Women Make Movies
|Motto||Films by and about women|
Women Make Movies is a non-profit feminist media arts organization based in New York City. Founded by Ariel Dougherty and Sheila Paige with Dolores Bargowski, WMM was first a feminist production collective that emerged from city-wide Women's Liberation meetings in September 1969. They produced four films by 1973. Dougherty and Paige incorporated the organization in March 1972 as a community based workshop to teach film to everyday women. A distribution service was also begun as an earned income program. In the mid 1970s a membership was created that screened and distributed members' work. In the early 1980s focus shifted to concentrate on distribution of independent films by and about women. WMM also provides production assistance to women filmmakers.
The organization distributes more than 500 films created by over 400 women filmmakers from nearly 30 countries. These films address such subjects as reproductive rights, AIDS, body image, economic development, racism, immigration, medical ethics, and global feminism. The collection includes films by key feminist filmmakers including Trinh T. Minh-ha, Julie Dash, Pratibha Parmar, Jane Campion, and Kim Longinotto.
Recognition and distribution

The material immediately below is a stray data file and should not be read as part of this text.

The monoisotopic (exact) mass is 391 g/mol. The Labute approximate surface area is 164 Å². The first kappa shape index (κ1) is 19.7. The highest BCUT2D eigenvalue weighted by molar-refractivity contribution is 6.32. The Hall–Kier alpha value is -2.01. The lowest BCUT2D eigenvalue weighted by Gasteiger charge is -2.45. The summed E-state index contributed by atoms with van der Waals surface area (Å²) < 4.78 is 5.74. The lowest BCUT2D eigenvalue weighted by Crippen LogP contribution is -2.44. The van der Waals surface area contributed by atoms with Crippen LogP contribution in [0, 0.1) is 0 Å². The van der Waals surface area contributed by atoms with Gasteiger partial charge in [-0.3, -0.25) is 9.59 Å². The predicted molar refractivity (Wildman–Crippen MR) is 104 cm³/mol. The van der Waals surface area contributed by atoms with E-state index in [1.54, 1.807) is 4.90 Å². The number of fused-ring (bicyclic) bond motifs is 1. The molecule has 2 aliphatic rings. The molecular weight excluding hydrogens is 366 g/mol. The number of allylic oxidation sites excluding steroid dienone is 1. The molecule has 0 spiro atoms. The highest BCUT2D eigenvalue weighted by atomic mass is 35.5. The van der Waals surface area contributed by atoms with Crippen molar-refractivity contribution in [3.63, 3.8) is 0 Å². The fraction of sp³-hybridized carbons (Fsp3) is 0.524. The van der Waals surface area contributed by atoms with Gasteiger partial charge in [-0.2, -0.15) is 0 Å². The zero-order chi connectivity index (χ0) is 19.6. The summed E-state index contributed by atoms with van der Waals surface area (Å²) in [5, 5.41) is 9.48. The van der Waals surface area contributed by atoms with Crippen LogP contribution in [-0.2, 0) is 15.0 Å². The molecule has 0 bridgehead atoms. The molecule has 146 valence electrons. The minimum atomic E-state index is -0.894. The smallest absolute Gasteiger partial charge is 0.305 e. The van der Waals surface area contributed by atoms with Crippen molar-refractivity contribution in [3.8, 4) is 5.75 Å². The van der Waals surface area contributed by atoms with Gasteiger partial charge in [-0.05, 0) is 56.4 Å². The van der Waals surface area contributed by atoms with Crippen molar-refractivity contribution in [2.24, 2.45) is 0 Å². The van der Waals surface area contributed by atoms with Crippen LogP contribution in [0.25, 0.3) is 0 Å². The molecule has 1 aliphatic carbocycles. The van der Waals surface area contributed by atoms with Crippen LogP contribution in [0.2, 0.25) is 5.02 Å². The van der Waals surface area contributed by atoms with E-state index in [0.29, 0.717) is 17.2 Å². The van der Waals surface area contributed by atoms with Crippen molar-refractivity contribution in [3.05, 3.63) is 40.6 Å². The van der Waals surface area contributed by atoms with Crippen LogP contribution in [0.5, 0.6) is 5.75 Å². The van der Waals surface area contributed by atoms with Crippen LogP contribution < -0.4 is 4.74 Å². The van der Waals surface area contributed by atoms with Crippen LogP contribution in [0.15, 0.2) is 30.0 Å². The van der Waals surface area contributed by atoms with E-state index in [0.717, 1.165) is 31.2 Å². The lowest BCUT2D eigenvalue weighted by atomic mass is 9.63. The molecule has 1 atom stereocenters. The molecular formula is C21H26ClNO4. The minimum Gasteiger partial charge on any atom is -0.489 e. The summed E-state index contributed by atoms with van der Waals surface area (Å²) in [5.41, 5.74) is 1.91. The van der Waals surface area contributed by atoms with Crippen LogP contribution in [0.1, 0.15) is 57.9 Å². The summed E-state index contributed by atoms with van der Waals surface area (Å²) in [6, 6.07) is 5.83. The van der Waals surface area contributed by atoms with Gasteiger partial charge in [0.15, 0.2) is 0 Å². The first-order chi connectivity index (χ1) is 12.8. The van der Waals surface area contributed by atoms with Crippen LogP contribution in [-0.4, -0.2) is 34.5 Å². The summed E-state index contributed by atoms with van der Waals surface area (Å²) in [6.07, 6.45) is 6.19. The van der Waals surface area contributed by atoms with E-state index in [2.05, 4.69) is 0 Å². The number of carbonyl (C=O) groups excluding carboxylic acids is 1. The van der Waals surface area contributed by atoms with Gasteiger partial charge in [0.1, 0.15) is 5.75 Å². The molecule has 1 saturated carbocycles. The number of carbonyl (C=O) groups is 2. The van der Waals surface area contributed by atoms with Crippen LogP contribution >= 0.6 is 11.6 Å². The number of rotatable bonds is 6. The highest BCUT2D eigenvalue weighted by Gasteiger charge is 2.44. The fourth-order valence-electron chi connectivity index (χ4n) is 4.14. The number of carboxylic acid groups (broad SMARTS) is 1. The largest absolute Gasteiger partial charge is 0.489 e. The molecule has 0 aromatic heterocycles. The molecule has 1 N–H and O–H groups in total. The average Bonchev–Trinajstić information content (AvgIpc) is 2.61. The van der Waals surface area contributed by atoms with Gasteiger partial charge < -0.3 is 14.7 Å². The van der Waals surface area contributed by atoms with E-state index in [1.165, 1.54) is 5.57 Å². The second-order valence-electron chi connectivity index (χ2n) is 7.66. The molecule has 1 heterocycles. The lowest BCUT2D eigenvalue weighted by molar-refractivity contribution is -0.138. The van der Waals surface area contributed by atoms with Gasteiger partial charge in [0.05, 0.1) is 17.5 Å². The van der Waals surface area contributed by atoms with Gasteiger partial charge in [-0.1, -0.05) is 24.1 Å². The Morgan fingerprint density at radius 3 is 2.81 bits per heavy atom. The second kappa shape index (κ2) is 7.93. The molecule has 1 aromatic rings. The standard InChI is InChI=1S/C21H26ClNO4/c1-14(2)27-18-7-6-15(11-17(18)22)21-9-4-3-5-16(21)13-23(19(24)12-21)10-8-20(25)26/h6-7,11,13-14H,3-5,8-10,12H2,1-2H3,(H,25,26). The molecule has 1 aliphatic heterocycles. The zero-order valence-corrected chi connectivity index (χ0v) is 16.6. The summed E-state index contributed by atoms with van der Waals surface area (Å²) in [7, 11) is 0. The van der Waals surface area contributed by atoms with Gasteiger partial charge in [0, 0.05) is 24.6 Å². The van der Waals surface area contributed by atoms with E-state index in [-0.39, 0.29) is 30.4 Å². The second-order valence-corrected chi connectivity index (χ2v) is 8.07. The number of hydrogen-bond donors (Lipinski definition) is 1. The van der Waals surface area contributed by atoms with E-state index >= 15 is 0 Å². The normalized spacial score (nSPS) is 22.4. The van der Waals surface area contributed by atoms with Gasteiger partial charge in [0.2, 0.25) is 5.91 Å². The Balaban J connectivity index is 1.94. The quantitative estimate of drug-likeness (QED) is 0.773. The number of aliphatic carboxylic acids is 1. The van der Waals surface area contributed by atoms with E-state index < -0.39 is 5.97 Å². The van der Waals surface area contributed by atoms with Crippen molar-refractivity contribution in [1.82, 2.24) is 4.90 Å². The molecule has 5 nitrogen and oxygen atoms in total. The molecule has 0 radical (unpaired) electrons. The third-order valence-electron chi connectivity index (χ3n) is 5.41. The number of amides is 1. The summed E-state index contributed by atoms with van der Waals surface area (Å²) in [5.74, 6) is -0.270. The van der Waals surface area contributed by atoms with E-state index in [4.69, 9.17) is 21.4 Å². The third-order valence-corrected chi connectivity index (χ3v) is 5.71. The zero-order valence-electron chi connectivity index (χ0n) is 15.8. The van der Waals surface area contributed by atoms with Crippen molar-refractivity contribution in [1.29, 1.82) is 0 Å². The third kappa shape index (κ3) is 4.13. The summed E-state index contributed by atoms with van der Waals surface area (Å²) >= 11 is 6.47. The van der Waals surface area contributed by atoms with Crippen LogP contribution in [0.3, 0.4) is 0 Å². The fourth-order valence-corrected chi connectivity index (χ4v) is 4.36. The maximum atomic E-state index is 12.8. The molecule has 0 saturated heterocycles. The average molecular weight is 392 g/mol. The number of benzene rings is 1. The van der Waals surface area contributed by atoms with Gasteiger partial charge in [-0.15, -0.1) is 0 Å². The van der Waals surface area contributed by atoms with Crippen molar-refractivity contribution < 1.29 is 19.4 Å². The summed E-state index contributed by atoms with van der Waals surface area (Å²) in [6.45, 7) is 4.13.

Films distributed by WMM have appeared at film festivals worldwide, including the Sundance Film Festival, Cannes Film Festival, the International Documentary Film Festival Amsterdam (IDFA)., and the Athena Film Festival Its films have received media awards such as the Special Jury Prize at Sundance (The Greatest Silence: Rape in the Congo and Rough Aunties), the Academy Award (Love & Diane), the Emmy (Quick Brown Fox: An Alzheimer’s Story), and the Peabody (Sisters in Law). In 2011, WMM received an award from the Athena Film Festival for their outstanding work distributing films by and about women.
WMM films have aired on cable networks and public television stations around the world, including HBO/Cinemax, PBS, Sundance Channel, and Rede Globo. Among the broadcast titles: Kim Longinotto’s Hold Me Tight, Let Me Go and Gemma Cubero and Celeste Carrasco’s Ella Es El Matador. The organization has worked closely with the Public Broadcasting System, Hunter College, the Museum of Modern Art, and many other NYC-based media arts organizations.
The Academy Film Archive houses the Women Make Movies Collection, which includes prints, videotape masters, and original film elements of dozens of features, documentaries, shorts, and informational films made by and about women.
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- White, Patricia (2013). ""Women Make Movies at 40"". Camera Obscura. Retrieved December 1, 2015.
- "Debra Zimmerman and Women Make Movies - Featured Artists". Center for Social Media. 2002.
- "Blog - Women Make Movies". MovieMaker. 2006.
- ""Sisters In Law" Wins Peabody Award". Cinema Without Borders. 2008.
- ""Rough Aunties" Take IDFA". indieWIRE. 2008.
- "POV - Hold Me Tight, Let Me Go Interview". PBS.org. 2009.
- "A Talk From IDFA with Women Make Movies' Debra Zimmerman". Still in Motion. 2007.
- "Women Make Movies". Academy Film Archive.
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